Sen. Paul: Trump vindicated by findings of Mueller probe
LOUISVILLE, Ky. (AP) — Republican U.S. Sen. Rand Paul sees vindication for President Donald Trump with the conclusion of special counsel Robert Mueller’s investigation, but Kentucky’s lone Democratic congressman said the summary of Mueller’s probe “leaves many questions unanswered.”
Reaction to Attorney General William Barr’s summary of Mueller’s conclusions split along party lines in Kentucky’s predominantly Republican congressional delegation.
Senate Majority Leader Mitch McConnell said Mueller’s conclusions confirmed Trump’s account that there was no effort by Trump’s campaign to conspire or coordinate with Russian efforts to influence the 2016 presidential election.
Trump easily carried Kentucky in 2016 and will be a prohibitive favorite again in 2020 in the Bluegrass State.
McConnell, who is up for re-election next year, warned that Russia’s ongoing efforts to interfere “with our democracy are dangerous and disturbing.” The Kentucky Republican said he welcomed Mueller’s contributions to better understanding Russian activities.
Paul told reporters Monday that the nearly two-year Mueller investigation was a “colossal waste of money and time.” GOP Rep. Thomas Massie agreed, tweeting: “The Mueller report states what was obvious from the start: President Trump is not guilty of collusion.” Paul called it “absolutely a vindication” for Trump.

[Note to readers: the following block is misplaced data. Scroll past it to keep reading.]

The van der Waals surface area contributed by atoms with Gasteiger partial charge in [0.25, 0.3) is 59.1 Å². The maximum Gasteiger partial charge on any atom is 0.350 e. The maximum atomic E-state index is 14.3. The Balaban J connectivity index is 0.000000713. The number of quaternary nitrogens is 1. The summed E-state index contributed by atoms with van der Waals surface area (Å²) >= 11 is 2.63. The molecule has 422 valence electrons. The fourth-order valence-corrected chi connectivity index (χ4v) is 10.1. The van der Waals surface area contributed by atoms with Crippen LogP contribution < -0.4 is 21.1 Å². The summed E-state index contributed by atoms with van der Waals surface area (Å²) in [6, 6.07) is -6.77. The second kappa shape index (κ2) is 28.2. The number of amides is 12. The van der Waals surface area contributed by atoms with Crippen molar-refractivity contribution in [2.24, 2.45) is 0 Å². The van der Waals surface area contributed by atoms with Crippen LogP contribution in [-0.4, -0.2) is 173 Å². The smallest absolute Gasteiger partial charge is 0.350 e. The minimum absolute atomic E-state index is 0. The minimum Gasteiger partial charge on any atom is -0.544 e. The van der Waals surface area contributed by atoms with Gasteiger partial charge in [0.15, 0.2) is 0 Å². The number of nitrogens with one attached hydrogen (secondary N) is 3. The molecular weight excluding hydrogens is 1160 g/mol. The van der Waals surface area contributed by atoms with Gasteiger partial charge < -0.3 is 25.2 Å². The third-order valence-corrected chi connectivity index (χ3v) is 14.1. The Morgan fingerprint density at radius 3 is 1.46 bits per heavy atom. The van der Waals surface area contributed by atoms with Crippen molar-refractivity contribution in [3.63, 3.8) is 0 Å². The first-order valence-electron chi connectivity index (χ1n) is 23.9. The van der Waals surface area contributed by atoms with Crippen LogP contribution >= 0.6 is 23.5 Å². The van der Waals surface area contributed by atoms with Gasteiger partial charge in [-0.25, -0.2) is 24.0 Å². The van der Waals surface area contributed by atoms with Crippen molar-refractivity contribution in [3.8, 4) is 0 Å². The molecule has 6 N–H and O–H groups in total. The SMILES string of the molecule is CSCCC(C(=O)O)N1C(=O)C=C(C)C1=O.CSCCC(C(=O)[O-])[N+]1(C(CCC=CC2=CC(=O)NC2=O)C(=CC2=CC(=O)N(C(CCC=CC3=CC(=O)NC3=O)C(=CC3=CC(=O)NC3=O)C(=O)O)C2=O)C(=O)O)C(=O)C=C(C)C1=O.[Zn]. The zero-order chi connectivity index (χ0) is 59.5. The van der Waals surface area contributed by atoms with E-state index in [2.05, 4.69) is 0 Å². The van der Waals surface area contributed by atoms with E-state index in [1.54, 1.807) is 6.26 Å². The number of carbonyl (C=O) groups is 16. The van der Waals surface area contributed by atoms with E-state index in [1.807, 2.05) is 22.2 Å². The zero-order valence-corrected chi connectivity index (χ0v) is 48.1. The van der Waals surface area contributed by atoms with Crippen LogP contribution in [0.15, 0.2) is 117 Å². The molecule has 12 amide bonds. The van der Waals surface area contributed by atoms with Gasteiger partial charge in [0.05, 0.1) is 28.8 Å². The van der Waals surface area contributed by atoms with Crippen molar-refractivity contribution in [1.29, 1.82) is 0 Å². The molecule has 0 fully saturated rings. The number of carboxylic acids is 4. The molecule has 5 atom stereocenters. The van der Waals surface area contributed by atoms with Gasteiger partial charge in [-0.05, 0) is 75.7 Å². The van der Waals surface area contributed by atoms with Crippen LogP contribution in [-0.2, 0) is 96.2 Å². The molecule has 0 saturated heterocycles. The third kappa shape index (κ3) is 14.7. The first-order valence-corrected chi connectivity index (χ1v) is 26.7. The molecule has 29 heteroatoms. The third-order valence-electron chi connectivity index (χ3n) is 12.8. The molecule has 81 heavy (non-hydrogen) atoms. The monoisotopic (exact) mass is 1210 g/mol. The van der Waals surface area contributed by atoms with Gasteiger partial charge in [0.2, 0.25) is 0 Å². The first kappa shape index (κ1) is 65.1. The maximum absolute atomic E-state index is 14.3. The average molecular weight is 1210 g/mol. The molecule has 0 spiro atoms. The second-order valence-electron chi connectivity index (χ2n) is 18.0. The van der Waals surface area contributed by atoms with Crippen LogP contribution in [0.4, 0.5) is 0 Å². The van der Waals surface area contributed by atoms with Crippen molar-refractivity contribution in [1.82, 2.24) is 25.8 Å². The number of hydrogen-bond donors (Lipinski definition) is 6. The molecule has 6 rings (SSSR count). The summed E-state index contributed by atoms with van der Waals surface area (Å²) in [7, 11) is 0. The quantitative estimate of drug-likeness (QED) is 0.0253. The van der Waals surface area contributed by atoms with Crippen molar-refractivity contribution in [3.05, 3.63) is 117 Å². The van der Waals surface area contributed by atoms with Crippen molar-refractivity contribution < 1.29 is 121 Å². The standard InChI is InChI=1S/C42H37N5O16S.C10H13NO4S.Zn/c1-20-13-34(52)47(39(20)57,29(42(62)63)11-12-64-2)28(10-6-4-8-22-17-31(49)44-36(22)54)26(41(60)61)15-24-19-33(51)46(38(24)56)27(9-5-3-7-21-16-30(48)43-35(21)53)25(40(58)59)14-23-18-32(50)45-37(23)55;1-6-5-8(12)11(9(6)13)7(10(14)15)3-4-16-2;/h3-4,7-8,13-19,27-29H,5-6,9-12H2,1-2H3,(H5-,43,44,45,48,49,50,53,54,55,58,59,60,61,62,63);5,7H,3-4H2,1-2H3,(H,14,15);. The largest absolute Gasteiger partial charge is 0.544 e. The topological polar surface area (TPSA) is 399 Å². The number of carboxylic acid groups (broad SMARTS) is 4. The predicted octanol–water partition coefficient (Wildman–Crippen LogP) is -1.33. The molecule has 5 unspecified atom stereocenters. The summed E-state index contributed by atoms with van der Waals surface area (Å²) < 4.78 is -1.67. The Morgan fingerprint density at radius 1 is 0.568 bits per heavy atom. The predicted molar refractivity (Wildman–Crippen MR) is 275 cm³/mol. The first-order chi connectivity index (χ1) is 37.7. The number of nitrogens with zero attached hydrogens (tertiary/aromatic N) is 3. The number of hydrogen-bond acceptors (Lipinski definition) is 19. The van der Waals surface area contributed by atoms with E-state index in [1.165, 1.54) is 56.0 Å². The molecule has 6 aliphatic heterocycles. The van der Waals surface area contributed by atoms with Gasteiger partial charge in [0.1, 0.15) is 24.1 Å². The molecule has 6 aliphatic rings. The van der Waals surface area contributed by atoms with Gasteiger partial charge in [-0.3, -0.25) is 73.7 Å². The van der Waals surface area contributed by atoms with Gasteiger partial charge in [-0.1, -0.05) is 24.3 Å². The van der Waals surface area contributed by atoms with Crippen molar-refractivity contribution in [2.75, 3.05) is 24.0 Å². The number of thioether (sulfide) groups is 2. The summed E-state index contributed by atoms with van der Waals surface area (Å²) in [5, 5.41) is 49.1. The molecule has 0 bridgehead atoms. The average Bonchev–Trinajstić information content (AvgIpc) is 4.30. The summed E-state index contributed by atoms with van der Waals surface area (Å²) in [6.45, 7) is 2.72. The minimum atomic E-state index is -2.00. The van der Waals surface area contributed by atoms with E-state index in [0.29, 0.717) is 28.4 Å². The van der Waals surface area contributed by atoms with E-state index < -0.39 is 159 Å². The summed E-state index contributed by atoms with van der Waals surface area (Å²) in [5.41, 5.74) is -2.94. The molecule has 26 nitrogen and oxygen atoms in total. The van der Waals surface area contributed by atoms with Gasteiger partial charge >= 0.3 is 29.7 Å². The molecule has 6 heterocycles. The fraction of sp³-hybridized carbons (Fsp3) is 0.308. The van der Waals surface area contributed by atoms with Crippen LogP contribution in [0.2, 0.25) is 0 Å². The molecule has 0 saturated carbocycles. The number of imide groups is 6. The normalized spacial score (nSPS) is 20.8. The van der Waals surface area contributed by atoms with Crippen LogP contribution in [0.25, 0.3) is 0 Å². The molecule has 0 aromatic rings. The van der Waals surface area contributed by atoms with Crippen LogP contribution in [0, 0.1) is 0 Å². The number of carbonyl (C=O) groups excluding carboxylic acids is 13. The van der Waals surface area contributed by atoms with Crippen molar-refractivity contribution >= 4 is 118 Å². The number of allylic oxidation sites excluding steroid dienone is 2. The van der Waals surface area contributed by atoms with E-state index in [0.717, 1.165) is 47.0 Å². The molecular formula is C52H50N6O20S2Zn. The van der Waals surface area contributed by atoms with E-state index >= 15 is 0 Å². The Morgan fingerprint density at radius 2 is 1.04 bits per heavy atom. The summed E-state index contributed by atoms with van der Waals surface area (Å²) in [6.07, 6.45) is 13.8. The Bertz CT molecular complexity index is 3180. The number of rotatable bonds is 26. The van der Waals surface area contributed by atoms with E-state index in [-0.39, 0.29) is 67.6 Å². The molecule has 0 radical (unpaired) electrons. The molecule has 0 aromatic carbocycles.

Kentucky’s lone Democratic congressman, John Yarmuth, said Barr’s summary “leaves many questions unanswered.”
“We still don’t know exactly what Trump campaign officials knew and did, even if they could not be successfully prosecuted for a crime. That is why the full report and all underlying evidence must be released to the American people,” he said.
Mueller reached no conclusion on whether Trump obstructed justice. Barr decided there was no evidence requiring prosecution on the obstruction issue.
Paul took a much more cautious approach as to what additional information should be released. “Everybody who wants more should step back from the partisanship and say, ’Would I want my name spread out there if I was not indicted of something?” Paul said.